OAKLAND -- In Alameda County, nearly 70 percent of low-income youth are not proficient readers by the end of third grade, according to 2013 standardized test scores. Until high school, only half of them read at grade level.
"Two-thirds of the achievement gap by ninth grade can be attributed to summer learning loss because that loss is cumulative," said Nazaneen Khalilnaji-Otto, Summer Matters campaign manager. "The lack of access to stimulating opportunities leads to the summer learning loss gap."
Summer learning loss disproportionately affects low-income students, who lose two to three months in reading achievement. Only one-third of low-income youth participate in any kind of summer learning.
Higher-income children who have the means to traipse to summer sleep-away or science camps continue to progress, or at least maintain their reading level.
In Oakland, summer programs aim to close that achievement gap by helping students with less fall in love with books.
Caie Kelley, 18, volunteers reading with low-income preschool- and school-aged children. She and 4-year-old Sophia Rodriguez read Dr. Seuss' "Hop on Pop" in a high school playroom in East Oakland.
"Three. Tree. Three fish in a tree," Kelley read aloud. "Can you point to the bees?"
"One, two, three," Sophia answered.
Sophia cannot read yet, but Kelley makes sure that she follows along by asking her questions about the characters' actions or the colors in the landscape.
Kelley is a teen mentor with Community Reading Buddies summer program, which has four locations in the East Bay.
The bookworm teen role models make reading look cool -- a message that purposefully comes from someone akin to an older brother or sister rather than a teacher or a parent.
"Our aim is to imbue young children with this lifelong interest and excitement in reading," said Rebecca Cohen, Community Reading Buddies program director, "so when summer comes, they will be excited to pick up a book because they've had positive experiences in reading."
Having children read for pleasure helps students develop a joy for it, but it also means they are not under pressure to match school standards and other students.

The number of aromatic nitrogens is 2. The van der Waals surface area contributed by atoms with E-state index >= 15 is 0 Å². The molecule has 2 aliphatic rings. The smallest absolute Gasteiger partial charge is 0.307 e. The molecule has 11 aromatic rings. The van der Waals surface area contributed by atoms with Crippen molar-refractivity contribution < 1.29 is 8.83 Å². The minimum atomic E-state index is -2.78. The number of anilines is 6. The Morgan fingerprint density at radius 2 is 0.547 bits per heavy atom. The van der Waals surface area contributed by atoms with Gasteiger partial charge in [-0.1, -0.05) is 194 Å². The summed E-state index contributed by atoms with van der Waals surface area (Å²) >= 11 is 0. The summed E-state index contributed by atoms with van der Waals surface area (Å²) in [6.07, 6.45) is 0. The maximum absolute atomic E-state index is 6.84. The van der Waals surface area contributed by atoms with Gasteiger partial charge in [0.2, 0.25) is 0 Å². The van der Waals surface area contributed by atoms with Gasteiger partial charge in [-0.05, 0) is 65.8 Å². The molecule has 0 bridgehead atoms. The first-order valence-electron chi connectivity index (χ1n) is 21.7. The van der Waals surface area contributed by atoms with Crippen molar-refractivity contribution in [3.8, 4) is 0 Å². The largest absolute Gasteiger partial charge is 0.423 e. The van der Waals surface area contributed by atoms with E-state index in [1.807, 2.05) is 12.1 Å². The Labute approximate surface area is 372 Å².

The Children's Defense Fund Freedom Schools program has a similar approach to help youth fall in love with reading by making it personal.
They take books home and focus on books with characters that reflect the diversity of the mostly black and handful of Latino students and with themes about history and social justice issues.
"We believe that when students see themselves in what they're learning, they're more likely to engage," said Saira Soto, interim executive director of the California program. "Because they connect with the topics and the characters, they want to continue to read and to learn more about their own history."
Each day starts with a harambee, which means "pull together" in Swahili, in which children play in a circle to pump them up for the day's lesson. "See a book, grab a book, read a book, hey!" teachers and children chant in unison and freestyle dance.
When the six-week program ended last summer, 86 percent of male students and 100 percent of female students in the West Oakland program and 92 percent and 100 percent, respectively, in East Oakland maintained or improved in reading level.
The new summer program at the Community School for Creative Education also encourages diversity in children's books and home libraries, especially for its large English-language learner population, which is at 70 percent.
Many of the school's students live in the low-resource neighborhood on International Boulevard.
"When there was a whole push to have summer school, it was to serve the neediest students," said Ida Oberman, executive director and founder of the school. "Those students we have to ask, 'how is it going to be in August?' They need that extra academic push."
A National Summer Learning Association survey found that it takes most teachers about a month to reteach the previous year's skills at the beginning of the school year.
The curriculum of the program, which comes from the national education nonprofit BELL, focuses on language arts and math with lots of word problems followed by playful afternoon "enrichment" activities, which are connected to the morning work.
"Singing, play, acting, writing," Oberman said, "and out of that grows more confident reading. It's about children experiencing the language and becoming more comfortable with it as a bedrock for reading."